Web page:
Ronald “Ra Diggs” Herron attempted to appeal the court's 2014 ruling in his drug-related murder case. The motion filing claimed his “music and promotional videos related to his rap music career were erroneously admitted into evidence.” On Friday, a federal court of appeals upheld the conviction involving a drug trade at two Brooklyn public housing projects and murders allegedly described in the rapper's music. 

Prosecutors used the musical content to enhance his criminal persona while they built a case to prove he had murdered several rivals in the Wyckoff and Gowanus Houses and dominated the area's drug trafficking from the late-90s until 2011.

Ra Diggs' appeal called up the First Amendment that “limits the government’s ability to regulate the content of speech,” which is acknowledged by U.S. Court of Appeals for the Second Circuit. Still, the prosecution used case law to remind the court that the Constitution does not “prohibit the evidentiary use of speech to establish the elements of a crime or to prove motive or intent.”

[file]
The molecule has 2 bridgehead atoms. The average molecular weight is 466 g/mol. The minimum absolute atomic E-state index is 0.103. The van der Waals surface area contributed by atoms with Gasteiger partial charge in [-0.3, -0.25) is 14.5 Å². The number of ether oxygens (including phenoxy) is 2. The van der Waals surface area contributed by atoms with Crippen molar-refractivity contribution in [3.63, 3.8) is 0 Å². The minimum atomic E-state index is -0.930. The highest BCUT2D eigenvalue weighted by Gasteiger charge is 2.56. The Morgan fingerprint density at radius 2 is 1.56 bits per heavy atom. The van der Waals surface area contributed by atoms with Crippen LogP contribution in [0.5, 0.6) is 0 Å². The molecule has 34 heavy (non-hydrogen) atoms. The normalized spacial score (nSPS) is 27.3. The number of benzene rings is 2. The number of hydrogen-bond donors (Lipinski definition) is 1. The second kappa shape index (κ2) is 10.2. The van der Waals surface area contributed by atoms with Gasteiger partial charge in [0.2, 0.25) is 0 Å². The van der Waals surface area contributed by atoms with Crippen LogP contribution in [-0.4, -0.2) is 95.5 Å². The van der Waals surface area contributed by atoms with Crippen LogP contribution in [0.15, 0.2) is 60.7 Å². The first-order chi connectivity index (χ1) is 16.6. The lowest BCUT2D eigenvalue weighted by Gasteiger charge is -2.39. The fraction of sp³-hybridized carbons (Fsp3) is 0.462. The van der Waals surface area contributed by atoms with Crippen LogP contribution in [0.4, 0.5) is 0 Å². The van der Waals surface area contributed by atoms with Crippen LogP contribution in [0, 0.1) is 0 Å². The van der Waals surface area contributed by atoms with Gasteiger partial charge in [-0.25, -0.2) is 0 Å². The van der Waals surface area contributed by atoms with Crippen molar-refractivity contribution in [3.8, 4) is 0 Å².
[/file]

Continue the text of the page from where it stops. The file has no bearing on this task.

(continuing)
The rapper spoke out during his sentencing in 2015. “You guys sit here and continue to paint this picture that I’m the devil incarnate, the scourge of righteousness — it’s all crap. Even the most dim prosecutor could have secured a conviction under this atmosphere of guilt they built. They did all but point a big, red arrow of guilty up on that projection screen.”